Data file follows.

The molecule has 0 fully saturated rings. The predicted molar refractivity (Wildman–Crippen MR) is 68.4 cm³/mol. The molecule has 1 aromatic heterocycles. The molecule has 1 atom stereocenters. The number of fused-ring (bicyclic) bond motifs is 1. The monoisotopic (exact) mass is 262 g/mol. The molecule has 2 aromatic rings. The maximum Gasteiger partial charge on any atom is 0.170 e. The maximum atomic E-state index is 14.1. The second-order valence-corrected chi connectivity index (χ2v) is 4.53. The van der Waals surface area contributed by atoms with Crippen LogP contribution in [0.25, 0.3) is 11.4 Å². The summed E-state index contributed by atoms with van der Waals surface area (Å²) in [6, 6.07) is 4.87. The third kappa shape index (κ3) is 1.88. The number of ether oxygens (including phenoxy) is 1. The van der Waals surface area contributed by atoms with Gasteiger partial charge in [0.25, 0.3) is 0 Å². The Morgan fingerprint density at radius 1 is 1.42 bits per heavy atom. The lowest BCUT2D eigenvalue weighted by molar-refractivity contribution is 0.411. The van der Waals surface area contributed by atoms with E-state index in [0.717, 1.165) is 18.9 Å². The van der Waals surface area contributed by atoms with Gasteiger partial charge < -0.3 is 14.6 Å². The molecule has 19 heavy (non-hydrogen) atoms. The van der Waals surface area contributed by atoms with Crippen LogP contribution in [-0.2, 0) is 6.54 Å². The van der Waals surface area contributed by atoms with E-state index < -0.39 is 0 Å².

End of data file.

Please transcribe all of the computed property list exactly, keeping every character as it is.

The molecule has 0 fully saturated rings. The predicted molar refractivity (Wildman–Crippen MR) is 68.4 cm³/mol. The molecule has 1 aromatic heterocycles. The molecule has 1 atom stereocenters. The number of fused-ring (bicyclic) bond motifs is 1. The monoisotopic (exact) mass is 262 g/mol. The molecule has 2 aromatic rings. The maximum Gasteiger partial charge on any atom is 0.170 e. The maximum atomic E-state index is 14.1. The second-order valence-corrected chi connectivity index (χ2v) is 4.53. The van der Waals surface area contributed by atoms with Crippen LogP contribution in [0.25, 0.3) is 11.4 Å². The summed E-state index contributed by atoms with van der Waals surface area (Å²) in [6, 6.07) is 4.87. The third kappa shape index (κ3) is 1.88. The number of ether oxygens (including phenoxy) is 1. The van der Waals surface area contributed by atoms with Gasteiger partial charge in [0.25, 0.3) is 0 Å². The Morgan fingerprint density at radius 1 is 1.42 bits per heavy atom. The lowest BCUT2D eigenvalue weighted by molar-refractivity contribution is 0.411. The van der Waals surface area contributed by atoms with E-state index in [0.717, 1.165) is 18.9 Å². The van der Waals surface area contributed by atoms with Gasteiger partial charge < -0.3 is 14.6 Å². The molecule has 19 heavy (non-hydrogen) atoms. The van der Waals surface area contributed by atoms with Crippen LogP contribution in [-0.2, 0) is 6.54 Å². The van der Waals surface area contributed by atoms with E-state index < -0.39 is 0 Å².